Dundas & Wilson, one of Scotland’s larger law firms, plans to shed 50 jobs as the credit crunch and crumbling business in the legal sector bites.
Since there’s not much incentive for anyone to use legal services in Scotland these days, things can only get worse in the legal sector unless standards of service and more competitive fees for legal work come to be implemented …
The Scotsman reports :
Published Date: 28 February 2009
By Jane Bradley and Christopher Mackie
PARTNERS at Dundas & Wilson are to lose their jobs as part of a swathe of cutbacks at Scotland's biggest law firm.
The practice is to axe up to 50 jobs across its three offices as work dries up amid the economic downturn.
Dundas & Wilson (D&W), which has its head office in Edinburgh and two other bases in Glasgow and London, added that it had already asked some of its 35 graduate trainees due to start in 2009 to defer their positions for 12 months.
The firm's managing partner, Donald Shaw, said the cuts would be spread proportionally throughout its three offices – which have a combined headcount of 669 staff – and would be evenly split between lawyers and back office staff.
It is understood that a "small number" of partners are among those set to lose their jobs.
Edinburgh, where 308 of the D&W staff are based, is likely to see around 23 job losses, while Glasgow and London, which employ 168 and 193 workers respectively, will lose around 14 staff each.
Corporate law has been particularly hard hit in the downturn, Mr Shaw said, because of the lack of mergers and acquisitions activity in a climate of tough bank lending criteria. He added that the firm's real estate division was also badly affected.
He said: "We have not taken this decision lightly but unfortunately we must act to rebalance our capacity with our predicted levels of future business. This is a reflection of market conditions. The economy is not looking like it is improving and we need to accept that.
"There are a small number of partners affected; these cuts are coming across the whole business."
He added: "Almost every area (of the business] has been hit, except restructuring services and litigation."
However, Mr Shaw said the firm may be better off than many of its competitors, due to its top-end client base of blue-chip companies, many of which are continuing to do deals. It is understood that the entire corporate transaction market is down 60 per cent on last year.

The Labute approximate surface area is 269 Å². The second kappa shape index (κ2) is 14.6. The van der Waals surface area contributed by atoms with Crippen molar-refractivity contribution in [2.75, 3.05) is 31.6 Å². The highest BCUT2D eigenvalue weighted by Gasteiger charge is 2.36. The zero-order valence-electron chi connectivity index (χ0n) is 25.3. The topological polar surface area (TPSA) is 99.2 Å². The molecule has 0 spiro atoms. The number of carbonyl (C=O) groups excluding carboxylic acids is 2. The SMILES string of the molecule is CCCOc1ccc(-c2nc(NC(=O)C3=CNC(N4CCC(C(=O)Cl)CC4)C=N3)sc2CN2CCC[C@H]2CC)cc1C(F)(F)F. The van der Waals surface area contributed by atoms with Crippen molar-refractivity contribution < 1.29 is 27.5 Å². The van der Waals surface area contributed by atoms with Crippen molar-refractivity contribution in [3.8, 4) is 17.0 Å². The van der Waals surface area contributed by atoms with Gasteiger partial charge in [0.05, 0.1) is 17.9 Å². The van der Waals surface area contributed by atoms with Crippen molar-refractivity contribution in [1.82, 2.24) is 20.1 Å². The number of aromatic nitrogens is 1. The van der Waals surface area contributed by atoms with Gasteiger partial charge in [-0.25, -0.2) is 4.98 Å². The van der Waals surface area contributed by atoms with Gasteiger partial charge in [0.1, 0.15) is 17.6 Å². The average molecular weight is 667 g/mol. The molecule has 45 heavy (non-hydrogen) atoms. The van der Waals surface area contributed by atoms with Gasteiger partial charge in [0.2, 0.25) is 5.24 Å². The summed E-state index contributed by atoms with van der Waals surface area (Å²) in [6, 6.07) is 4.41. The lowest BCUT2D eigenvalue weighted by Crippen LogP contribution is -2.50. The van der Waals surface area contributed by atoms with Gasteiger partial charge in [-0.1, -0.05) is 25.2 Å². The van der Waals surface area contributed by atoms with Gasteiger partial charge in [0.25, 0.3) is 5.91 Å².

A total of nine trainees due to start in September have agreed to defer their places for a year.
Mr Shaw said: "They need to have training, and if we think workflows are down, it is not a good time for them to learn. Clients are not very happy at this crucial time to have very junior lawyers working on their cases."
In the 12 months to the end of April 2008, D&W reported 23 per cent growth in annual revenues to £74.8 million.
Mr Shaw added: "We had a very strong year last year but in the current climate, it is very difficult. It is more what is going to happen than what is happening now."
He refused to comment on how steep the drop in turnover would be for the year to the end of April 2009.
The company said that a 30-day consultation process was under way involving the staff who would be affected by the cuts.
Last week, international legal firm DLA Piper announced it was to shed up to 20 jobs in its Glasgow and Edinburgh offices as part of a UK-wide redundancy programme.
That news came just days after Morton Fraser said it would make "single figure" job cuts in its private client business. Both cited current market conditions as the reason for the losses.
Earlier this month, the London "magic circle" firm Allen & Overy cut 47 partners as it announced a total of 247 redundancies as part of a £44 million restructuring programme.